15 July 2010

Is there a role for Wi-Fi in offloading traffic from cellular networks?

We are today witnessing a mobile device boom driven by distributed workforces that need secure anywhere-connectivity, and consumers who want always-on Internet access. Smartphone sales grew 29% year-over-year in 2009 to surpass notebook sales (1), and dual-mode (Wi-Fi/cellular) phones and smartphones will more than double from 2008-2013 to 130.9 million units (2).

One consequence of the flood of mobile devices is growing congestion on cellular data networks. Slow and dropped network connections are legion in large metropolitan areas like Beijing, New York, and San Francisco. Cellular data traffic is rising beyond sustainable network capacity, and there are no signs that it abate any time soon.

This problem is compounded by the challenge carriers face in obtaining acceptable ROI from their massive infrastructure investments. Value-added services like video help a carrier’s bottom line, but the more bandwidth-hungry video booms, the greater capacity is squeezed. Sticky new services and applications needed to secure customer loyalty only add to bandwidth woes.

One solution is to offload bandwidth-intensive multimedia traffic to nearby Wi-Fi networks, a process called “cellular offload.” In theory pushing traffic from overcrowded cellular networks onto high capacity, high-speed Wi-Fi networks should alleviate network congestion. The challenge for carriers is ensuring that bandwidth relief doesn’t come at the expense of the customer experience…or at the customer’s expense.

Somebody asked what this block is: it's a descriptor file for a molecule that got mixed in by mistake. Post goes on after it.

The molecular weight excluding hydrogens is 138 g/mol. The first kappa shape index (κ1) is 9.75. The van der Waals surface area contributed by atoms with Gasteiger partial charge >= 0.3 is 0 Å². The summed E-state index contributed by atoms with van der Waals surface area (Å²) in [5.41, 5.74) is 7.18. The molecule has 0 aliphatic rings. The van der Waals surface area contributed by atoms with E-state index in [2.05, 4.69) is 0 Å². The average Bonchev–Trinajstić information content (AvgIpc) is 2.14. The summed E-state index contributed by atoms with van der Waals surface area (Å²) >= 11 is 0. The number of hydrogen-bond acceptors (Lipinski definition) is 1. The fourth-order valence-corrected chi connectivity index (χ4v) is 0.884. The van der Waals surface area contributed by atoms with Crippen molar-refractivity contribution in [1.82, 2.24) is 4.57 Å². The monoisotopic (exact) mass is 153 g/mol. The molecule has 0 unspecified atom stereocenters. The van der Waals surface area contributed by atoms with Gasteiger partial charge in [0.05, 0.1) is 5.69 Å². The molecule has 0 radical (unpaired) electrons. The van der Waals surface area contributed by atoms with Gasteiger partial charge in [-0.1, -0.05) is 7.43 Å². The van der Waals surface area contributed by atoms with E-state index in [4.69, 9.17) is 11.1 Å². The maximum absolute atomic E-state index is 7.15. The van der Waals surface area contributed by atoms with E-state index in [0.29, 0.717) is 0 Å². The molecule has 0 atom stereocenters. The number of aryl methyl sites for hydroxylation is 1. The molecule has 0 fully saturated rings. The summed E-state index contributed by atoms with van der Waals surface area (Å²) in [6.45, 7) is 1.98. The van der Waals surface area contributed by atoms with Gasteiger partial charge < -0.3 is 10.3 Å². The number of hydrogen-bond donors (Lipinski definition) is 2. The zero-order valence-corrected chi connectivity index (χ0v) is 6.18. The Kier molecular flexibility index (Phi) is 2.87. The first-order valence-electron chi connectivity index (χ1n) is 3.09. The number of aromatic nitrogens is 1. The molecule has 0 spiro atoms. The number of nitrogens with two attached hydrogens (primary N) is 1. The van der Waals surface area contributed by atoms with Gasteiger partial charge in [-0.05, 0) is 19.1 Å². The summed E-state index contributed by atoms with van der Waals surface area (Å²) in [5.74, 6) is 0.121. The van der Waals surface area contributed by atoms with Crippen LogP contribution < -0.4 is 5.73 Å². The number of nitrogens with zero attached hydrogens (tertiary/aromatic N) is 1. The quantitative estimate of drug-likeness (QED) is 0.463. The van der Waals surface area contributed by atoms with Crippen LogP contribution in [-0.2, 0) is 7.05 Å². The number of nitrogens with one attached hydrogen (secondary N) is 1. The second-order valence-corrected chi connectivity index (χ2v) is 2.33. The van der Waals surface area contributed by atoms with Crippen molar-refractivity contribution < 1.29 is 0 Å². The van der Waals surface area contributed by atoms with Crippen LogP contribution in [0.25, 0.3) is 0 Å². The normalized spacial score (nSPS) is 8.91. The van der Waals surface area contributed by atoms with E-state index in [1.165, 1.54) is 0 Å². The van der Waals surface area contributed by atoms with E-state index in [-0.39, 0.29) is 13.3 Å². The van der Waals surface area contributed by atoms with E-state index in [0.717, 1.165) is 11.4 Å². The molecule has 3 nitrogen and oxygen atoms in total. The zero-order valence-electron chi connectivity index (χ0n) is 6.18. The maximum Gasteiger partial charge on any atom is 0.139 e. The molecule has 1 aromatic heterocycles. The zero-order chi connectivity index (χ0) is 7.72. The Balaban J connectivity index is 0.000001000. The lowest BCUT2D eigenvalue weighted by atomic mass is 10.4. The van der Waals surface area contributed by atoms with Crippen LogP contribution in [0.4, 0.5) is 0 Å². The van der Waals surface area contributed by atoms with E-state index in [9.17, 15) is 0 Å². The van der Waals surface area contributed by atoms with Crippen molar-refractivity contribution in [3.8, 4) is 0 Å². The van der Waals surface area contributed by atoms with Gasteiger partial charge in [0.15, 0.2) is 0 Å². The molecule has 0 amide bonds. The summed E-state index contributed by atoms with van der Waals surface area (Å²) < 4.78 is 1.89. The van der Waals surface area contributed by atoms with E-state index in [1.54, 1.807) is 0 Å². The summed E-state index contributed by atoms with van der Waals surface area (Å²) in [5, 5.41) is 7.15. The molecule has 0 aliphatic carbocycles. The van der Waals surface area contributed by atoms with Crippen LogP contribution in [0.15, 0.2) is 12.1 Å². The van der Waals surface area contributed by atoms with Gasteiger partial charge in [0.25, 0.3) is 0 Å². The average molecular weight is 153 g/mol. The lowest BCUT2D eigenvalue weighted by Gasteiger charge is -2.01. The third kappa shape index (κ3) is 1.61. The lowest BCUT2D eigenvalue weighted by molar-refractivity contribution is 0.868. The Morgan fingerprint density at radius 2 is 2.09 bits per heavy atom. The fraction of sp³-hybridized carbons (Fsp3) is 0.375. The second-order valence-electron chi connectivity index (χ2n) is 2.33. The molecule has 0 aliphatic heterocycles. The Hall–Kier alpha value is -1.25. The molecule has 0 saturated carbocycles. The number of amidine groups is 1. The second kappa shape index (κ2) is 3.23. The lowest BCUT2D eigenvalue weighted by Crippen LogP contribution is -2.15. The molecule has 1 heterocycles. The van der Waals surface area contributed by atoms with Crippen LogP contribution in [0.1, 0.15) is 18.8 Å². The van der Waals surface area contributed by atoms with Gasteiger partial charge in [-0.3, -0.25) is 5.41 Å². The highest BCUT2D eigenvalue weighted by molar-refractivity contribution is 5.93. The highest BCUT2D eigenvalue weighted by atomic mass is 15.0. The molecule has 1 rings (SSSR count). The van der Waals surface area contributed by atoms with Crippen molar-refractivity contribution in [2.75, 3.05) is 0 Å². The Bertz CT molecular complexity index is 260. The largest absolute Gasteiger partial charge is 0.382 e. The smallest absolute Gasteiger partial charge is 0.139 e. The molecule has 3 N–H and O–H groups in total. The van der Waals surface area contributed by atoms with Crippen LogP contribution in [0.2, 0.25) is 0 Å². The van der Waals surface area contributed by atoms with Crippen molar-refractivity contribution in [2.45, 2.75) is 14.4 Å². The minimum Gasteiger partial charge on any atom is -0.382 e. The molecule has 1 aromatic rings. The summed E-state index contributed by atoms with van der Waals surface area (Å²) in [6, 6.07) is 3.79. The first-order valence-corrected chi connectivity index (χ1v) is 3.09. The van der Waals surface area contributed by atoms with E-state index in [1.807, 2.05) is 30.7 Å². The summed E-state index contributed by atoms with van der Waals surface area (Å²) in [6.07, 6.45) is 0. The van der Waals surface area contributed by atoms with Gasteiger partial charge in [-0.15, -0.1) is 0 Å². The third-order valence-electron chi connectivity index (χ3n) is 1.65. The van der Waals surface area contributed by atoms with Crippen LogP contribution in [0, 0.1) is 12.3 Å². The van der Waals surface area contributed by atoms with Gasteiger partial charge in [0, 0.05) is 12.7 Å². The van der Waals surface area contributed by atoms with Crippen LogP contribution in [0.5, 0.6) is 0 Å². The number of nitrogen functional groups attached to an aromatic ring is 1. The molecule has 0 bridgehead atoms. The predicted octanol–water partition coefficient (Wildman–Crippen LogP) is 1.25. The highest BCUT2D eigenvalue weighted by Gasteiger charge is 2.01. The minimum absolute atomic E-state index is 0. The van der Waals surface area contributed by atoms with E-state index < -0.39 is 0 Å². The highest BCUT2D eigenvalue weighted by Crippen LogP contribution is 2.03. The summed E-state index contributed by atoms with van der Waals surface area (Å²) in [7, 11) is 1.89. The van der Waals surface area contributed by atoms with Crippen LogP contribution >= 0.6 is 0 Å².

Cellular offload must be simple to initiate, the quality of service on Wi-Fi must be equal to or better than that offered on cellular, and there should not be cost penalties to the user. That’s a tall order. Many a manufacturer of metropolitan mesh Wi-Fi networks that has attempted cellular offload has failed.

Why? Because metro mesh networks were designed for e-mail and Web access, and not high-density, latency-sensitive data, voice, and video applications. Mesh technology is available that can handle these types of applications, Azalea Networks being a noted example, but metro mesh vendors have so fouled the market that customer resistance is high though not insurmountable.

Cost penalties are another concern. Some carriers, ATT among them, are trying to convince subscribers to pay twice for cellular offloading – once for cellular data service and once for a home Wi-Fi access point to handle traffic that the cellular network can’t. Even if the economics did work for a consumer, this stop-gap crumbles the moment users step foot outside their homes. A system-wide solution – not an ad hoc one – is the only way to address the dilemma.

A corollary to Parkinson’s Law says that data expands to fill all available bandwidth. So while some pundits say we’ll obtain bandwidth relief from 4G cellular (most studies say otherwise), those networks will attract applications that are even more bandwidth heavy.

What we need a commuter lane to handle network overspill and ensure that essential and urgent cellular traffic has the bandwidth it needs. Wi-Fi networks can be that path, if constructed correctly and with the right building blocks, and can do so at a price that is affordable to implement on a vast scale.

So let's stop blaming the rising popularity of Web-enabled smartphones and start focusing on using Wi-Fi to solve the problem.

(1) Dataquest Insight: PC Vendors' Move Into the Smartphone Market is Not Challenge Free

(2) Dataquest Insight: Factors Driving the Worldwide Enterprise Wireless LAN Market, 2005-2013